I stared ahead. My eyes longed to shut but my hands, swollen and pale, were incapable of freeing me from the web of strings imprisoning me. I was powerless to the wind that only occasionally allowed me a break from the punishment of sight.
A sudden pop of light stood out against the black sky, bright and unwelcome. A figure dropped quietly towards the island, hanging limply beneath a parachute. It moved where the wind pulled it, swaying from side to side, taking in the peculiar view. It saw the sharp pink rocks and crumbling shelters; it heard the soft whimpers of the littluns as they cried out in their sleep, unaware of the arrival of yet another beast to fuel their nightmares. It stalled above the island, not ready for the descent, but the wind took control. Cool, alluring hands grabbed the figure, dragging it in a downwards curve around the sky and towards the looming mountain. At last the wind let go, discarding the body amongst the blue flowers of the mountainside. The flowers glimmered, offering the comfort of light to the overwhelming darkness. But now a gentle breeze caught the figure once more and hauled it away from the sympathetic flowers, its parachute banging and heaving behind it, until it lay huddled among the harsh, shattered rocks of the mountaintop. There the breeze became restless, causing the delicate strings of the parachute to tangle so that, as the stars moved across the sky and the sun began to rise, the figure sat atop the mountain and bowed and sank and bowed again.
Presently the wind held me upright and I caught sight of a small, skinny boy with a coarse mop of black hair. He was walking drearily up the mountain, his face empty of expression and dry blood encrusting the edges of his mouth and chin. He uttered unheard words as he picked his way through the masses of tangled creepers, staggering precariously towards the clearing in which I sat. The wind erupted with a breeze and my body proceeded downward, relaxed in the welcomed darkness. The break was short lived though and the wind pulled me upright, startling the crowd of flies that had made a dark cloud around my head. The boy caught sight of me. He looked at me quietly, grasping the severity of his discovery; as I bowed forward and back once more, realization swept over his bony face. He knelt down and was sick until his stomach was empty. He took my lines in his shaking hands and carefully picked them from the crevices of rock in which they were caught, freeing me at last from the humiliation the wind had caused me. I bowed one last time, thanking the boy, and finally gave in to my decomposition. The boy eventually turned away, his bright eyes almost relieved, and headed down the mountain.
From my new position I could still see the small boy. He was slowly stumbling down the mountain, a pained grimace covering his thin face. At that moment his legs gave out beneath him and he began to crawl; his eyes were intent on something in the distance, never breaking. I followed his gaze and caught sight of a large group of boys varying in age. A trail of smoke rose from amongst them and the smell of roasting pig was faint in the air. The sound of laughter was masked by an explosion of the sky, followed by a thin streak of bright light. I shivered, taking in the dark sky; a storm was approaching. My eyes shifted back to the boys. They were looking uneasily at the sky, suddenly restless. A fiery haired boy attempted to calm them, but the lightning was becoming brighter and the thunder almost unbearable. The smaller ones began to scream, running wildly around the beach. Under the threat of the sky, the bigger boys began to form a sort of panicked dance, reenacting a hunt. They formed a circle with the little ones jumping frantically around the outside. A chant, “Kill the beast! Cut his throat! Spill his blood!”, rose in agony as the storm grew stronger. A small thing suddenly broke through the line of trees, darkly and uncertainly. My eyes turned to this strange creature and with terror I recognized the harmless beast.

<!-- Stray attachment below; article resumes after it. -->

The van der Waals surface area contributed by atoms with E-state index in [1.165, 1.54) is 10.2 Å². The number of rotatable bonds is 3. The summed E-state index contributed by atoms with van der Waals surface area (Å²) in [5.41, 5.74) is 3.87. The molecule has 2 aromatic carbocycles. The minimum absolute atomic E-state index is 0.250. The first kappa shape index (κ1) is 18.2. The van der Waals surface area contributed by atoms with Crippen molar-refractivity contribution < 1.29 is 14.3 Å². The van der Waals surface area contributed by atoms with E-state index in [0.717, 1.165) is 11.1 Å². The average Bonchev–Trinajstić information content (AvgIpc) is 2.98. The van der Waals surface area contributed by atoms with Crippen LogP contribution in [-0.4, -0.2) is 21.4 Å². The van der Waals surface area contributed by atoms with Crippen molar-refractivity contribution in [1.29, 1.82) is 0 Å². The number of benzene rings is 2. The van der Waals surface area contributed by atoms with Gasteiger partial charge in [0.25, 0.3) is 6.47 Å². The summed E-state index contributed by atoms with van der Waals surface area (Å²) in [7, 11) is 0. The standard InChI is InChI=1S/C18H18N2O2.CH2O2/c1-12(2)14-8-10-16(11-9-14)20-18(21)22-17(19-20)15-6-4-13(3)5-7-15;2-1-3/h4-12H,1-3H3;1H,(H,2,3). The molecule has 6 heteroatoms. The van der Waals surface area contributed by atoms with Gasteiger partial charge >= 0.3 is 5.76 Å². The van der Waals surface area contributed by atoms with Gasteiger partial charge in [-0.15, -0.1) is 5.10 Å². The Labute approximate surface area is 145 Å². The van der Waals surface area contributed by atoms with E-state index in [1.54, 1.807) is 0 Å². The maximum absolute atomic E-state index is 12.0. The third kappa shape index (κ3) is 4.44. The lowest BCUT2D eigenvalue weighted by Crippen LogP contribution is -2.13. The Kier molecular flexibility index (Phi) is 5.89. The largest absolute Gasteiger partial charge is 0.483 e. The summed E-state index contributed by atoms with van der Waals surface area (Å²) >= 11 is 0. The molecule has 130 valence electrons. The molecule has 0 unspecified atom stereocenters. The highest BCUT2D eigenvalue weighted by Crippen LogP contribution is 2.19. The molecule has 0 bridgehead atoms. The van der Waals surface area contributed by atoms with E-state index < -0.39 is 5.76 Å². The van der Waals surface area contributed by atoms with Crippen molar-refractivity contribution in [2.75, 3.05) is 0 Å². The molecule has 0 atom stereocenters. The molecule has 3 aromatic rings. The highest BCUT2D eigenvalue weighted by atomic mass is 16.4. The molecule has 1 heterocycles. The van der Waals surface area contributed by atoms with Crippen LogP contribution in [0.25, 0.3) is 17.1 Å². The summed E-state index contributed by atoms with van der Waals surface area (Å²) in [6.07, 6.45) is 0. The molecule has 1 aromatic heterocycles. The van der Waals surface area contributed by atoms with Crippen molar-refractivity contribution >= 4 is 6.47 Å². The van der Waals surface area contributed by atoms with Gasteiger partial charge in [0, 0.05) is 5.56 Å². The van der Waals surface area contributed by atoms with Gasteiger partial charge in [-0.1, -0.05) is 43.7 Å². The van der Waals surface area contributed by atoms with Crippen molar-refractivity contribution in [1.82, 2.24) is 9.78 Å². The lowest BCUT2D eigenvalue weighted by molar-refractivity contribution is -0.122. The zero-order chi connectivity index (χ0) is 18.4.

I felt the urge to stop the boy, protect him from the blind and unpredictable dance. I attempted to move towards him, but the wind pushed me back and I could only watch. The circle now too saw the beast and surged towards it like a hungry mouth devouring its prey. I could no longer see the boy, only the rise and fall of spears as their owners struck, bit, and tore flesh. The boy cried out, but no one listened; the sound of crunching bone filled the air and matched the booms of thunder. The beast’s screams became weaker and weaker until finally, all was quiet. Then the clouds opened and the rain fell, bounding down from the mountaintop and splashing onto the struggling heap of boys on the sand. Now the heap broke up and the boys staggered away, leaving only the beast. The sand was stained red with blood and even in the rain it was clear how small this beast truly was.
Anger consumed me. The boy had freed me from my prison when no one else would; he was no beast and now he was dead. The boys who did this are the real beasts. I summoned up the last of my energy, beckoning for the wind to take me to one last destination, and waited. Presently a great wind blew the rain sideways and my parachute filled and moved. I slid forward, rose to my feet, spun, and ran with heavy feet atop the high trees. I fell towards the beach, reaching towards the monstrous boys as I went; the boys scattered screaming into the darkness. The wind moved me forward, cut through the lagoon, and let me go once and for all in the open sea.
My eyes shut. The cool water lapped gently against my pale, swollen hands and calmed me. Here the wind could not faze me; I was surrounded by the freedom of never ending blue.
Ava McEnroe, Age 13, Grade 8, Trinity School, Silver Key